Alsuliman et al studied long-lived pathogen-specific T cells to explore adaptive immune responses in patients undergoing chemotherapy for AML. The authors describe mechanisms underlying long-term persistence of antigen-specific T cells that are related to a subset of memory CD4+ T cells capable of effluxing cellular toxins, including rhodamine (Rho), through the multidrug efflux protein MDR1 (also known as P-glycoprotein and ABCB1). Drug-effluxing CD4+ T cells are characterized as CD161+CD95+CD45RACD127hiCD28+CD25int cells (see figure) with a distinct chemokine profile and a Th1-polarized proinflammatory phenotype. For the T-cell response against viral and malignant target structures, effector function is crucial in combination with a strong expansion potential. The required effector functions of CD4+ Th cells are the Th1 cytokines such as interferon-γ, interleukin-2, and tumor necrosis factor. Alsuliman et al describe vigorous proliferation and plasticity of the CD4+CD161+Rho–effluxing T-cell subset. These cells are capable of self-renewal, maintaining their phenotypic and functional characteristics, and giving rise to CD161 progeny. Multidrug effluxing CD4+CD161+ T cells are enriched within the viral-specific Th1 repertoire of healthy donors and AML patients. These cells also survive exposure to daunorubicin chemotherapy in vitro. Multidrug effluxing CD4+CD161+ T cells also resist chemotherapy-induced cytotoxicity in vivo and undergo significant expansion in AML patients who have been rendered lymphopenic after chemotherapy, contributing to the repopulation of antiviral immunity. These findings suggest that CD4+CD161+ T cells with rapid efflux capacity contribute to the maintenance of viral-specific memory T cells during and after chemotherapy. The described characteristics support the hypothesis that this T-cell subset is not only crucial for immune reconstitution during transient lymphopenia but is also a central player in the maintenance of CD4+ T-cell memory in healthy individuals and might be capable of expanding the pool of functionally diverse memory cells.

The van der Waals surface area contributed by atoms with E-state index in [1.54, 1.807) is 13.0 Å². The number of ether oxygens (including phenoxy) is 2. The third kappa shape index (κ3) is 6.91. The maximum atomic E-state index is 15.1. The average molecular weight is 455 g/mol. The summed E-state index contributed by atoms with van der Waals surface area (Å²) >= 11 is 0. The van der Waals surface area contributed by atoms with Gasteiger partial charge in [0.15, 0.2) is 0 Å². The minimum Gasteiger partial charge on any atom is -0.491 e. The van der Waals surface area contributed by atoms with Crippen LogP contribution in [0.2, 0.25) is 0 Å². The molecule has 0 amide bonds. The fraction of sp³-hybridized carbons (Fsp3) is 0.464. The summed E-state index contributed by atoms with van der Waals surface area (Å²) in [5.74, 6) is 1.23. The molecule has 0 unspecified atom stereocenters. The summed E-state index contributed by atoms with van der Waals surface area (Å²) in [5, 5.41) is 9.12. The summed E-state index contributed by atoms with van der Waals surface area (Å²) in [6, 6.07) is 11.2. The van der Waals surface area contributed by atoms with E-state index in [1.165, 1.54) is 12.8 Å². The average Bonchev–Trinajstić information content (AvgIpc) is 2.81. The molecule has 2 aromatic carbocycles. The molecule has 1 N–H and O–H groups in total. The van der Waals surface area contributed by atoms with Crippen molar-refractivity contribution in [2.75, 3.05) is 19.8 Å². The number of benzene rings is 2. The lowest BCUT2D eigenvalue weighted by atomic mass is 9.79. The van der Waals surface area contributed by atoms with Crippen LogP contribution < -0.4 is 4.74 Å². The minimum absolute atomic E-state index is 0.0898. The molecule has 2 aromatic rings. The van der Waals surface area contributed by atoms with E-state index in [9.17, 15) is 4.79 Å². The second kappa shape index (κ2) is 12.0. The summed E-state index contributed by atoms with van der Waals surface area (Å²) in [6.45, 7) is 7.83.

The identification of a specific long-lived CD4+ T-cell subpopulation that is resistant to chemotherapy and can reconstitute preexisting immunity has important clinical implications, especially for vaccination and adoptive immunotherapy. It might allow monitoring of a sustained immune response after vaccination and could help improve future vaccination strategies. For approaches of adoptive immunotherapy, this subpopulation may be an effective tool for treating viral infections with Th1 cells.5,6 Adoptive T-cell therapy using targeted ex vivo isolation of this unique cell population may be advantageous for sustained therapeutic protection.

The characterization of a quiescent T-cell population that survives chemotherapy and is able to mount functional active T-cell responses also has implications for current immunotherapy approaches against malignancies. Bispecific T-cell engagers recruit endogenous T cells and direct them against leukemia. This treatment relies on the activation and Th1 effector function of those T cells that survive chemotherapy.7,8 The generation of genetically modified T-cell therapies from patient samples during chemotherapy relies on quiescent cells. CD161-expressing memory T cells with superior survival and functional attributes would be ideal candidates. Obviously, this cell population is going to be an exciting and important topic of basic and future clinical research.

Footnotes

  • Conflict-of-interest disclosure: The author declares no competing financial interests.

REFERENCES